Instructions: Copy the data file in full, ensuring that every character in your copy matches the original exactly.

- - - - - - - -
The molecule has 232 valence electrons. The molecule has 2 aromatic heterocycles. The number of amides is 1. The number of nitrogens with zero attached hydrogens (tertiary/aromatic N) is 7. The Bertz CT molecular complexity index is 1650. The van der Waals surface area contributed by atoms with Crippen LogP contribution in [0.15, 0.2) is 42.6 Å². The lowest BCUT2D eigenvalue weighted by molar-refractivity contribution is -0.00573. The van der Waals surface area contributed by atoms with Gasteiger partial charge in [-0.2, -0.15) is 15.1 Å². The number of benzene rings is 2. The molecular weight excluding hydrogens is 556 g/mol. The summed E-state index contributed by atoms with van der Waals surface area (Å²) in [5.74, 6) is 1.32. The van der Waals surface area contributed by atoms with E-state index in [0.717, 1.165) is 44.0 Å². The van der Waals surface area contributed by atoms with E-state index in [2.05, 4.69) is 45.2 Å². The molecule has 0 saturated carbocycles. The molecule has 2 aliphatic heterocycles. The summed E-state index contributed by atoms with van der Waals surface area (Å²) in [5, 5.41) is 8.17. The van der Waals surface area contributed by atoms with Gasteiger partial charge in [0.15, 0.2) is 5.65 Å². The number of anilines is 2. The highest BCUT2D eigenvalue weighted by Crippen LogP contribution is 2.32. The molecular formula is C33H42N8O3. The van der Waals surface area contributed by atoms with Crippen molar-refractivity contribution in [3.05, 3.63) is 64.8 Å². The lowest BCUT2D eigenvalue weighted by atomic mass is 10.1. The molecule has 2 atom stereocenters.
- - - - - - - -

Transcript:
The molecule has 232 valence electrons. The molecule has 2 aromatic heterocycles. The number of amides is 1. The number of nitrogens with zero attached hydrogens (tertiary/aromatic N) is 7. The Bertz CT molecular complexity index is 1650. The van der Waals surface area contributed by atoms with Crippen LogP contribution in [0.15, 0.2) is 42.6 Å². The lowest BCUT2D eigenvalue weighted by molar-refractivity contribution is -0.00573. The van der Waals surface area contributed by atoms with Gasteiger partial charge in [-0.2, -0.15) is 15.1 Å². The number of benzene rings is 2. The molecular weight excluding hydrogens is 556 g/mol. The summed E-state index contributed by atoms with van der Waals surface area (Å²) in [5.74, 6) is 1.32. The van der Waals surface area contributed by atoms with E-state index in [0.717, 1.165) is 44.0 Å². The van der Waals surface area contributed by atoms with E-state index in [2.05, 4.69) is 45.2 Å². The molecule has 0 saturated carbocycles. The molecule has 2 aliphatic heterocycles. The summed E-state index contributed by atoms with van der Waals surface area (Å²) in [5, 5.41) is 8.17. The van der Waals surface area contributed by atoms with Gasteiger partial charge in [0.15, 0.2) is 5.65 Å². The number of anilines is 2. The highest BCUT2D eigenvalue weighted by Crippen LogP contribution is 2.32. The molecular formula is C33H42N8O3. The van der Waals surface area contributed by atoms with Crippen molar-refractivity contribution in [3.05, 3.63) is 64.8 Å². The lowest BCUT2D eigenvalue weighted by atomic mass is 10.1. The molecule has 2 atom stereocenters.